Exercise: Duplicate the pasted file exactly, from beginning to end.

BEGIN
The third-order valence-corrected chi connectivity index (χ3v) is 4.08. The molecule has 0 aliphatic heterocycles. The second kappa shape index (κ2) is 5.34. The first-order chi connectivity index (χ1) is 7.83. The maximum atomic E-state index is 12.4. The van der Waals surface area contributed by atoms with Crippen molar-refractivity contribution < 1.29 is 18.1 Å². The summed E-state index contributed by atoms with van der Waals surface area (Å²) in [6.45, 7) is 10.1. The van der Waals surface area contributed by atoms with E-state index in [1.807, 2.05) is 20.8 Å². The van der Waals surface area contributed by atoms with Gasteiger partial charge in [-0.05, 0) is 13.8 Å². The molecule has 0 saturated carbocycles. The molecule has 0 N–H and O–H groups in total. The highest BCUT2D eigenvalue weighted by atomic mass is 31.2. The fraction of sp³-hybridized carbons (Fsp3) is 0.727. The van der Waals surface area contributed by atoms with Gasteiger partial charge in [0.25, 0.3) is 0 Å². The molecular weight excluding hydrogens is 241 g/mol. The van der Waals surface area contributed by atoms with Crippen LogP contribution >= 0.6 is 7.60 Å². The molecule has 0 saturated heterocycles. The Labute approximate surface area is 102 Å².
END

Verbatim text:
The third-order valence-corrected chi connectivity index (χ3v) is 4.08. The molecule has 0 aliphatic heterocycles. The second kappa shape index (κ2) is 5.34. The first-order chi connectivity index (χ1) is 7.83. The maximum atomic E-state index is 12.4. The van der Waals surface area contributed by atoms with Crippen molar-refractivity contribution < 1.29 is 18.1 Å². The summed E-state index contributed by atoms with van der Waals surface area (Å²) in [6.45, 7) is 10.1. The van der Waals surface area contributed by atoms with E-state index in [1.807, 2.05) is 20.8 Å². The van der Waals surface area contributed by atoms with Gasteiger partial charge in [-0.05, 0) is 13.8 Å². The molecule has 0 saturated carbocycles. The molecule has 0 N–H and O–H groups in total. The highest BCUT2D eigenvalue weighted by atomic mass is 31.2. The fraction of sp³-hybridized carbons (Fsp3) is 0.727. The van der Waals surface area contributed by atoms with Gasteiger partial charge in [0.25, 0.3) is 0 Å². The molecular weight excluding hydrogens is 241 g/mol. The van der Waals surface area contributed by atoms with Crippen LogP contribution >= 0.6 is 7.60 Å². The molecule has 0 saturated heterocycles. The Labute approximate surface area is 102 Å².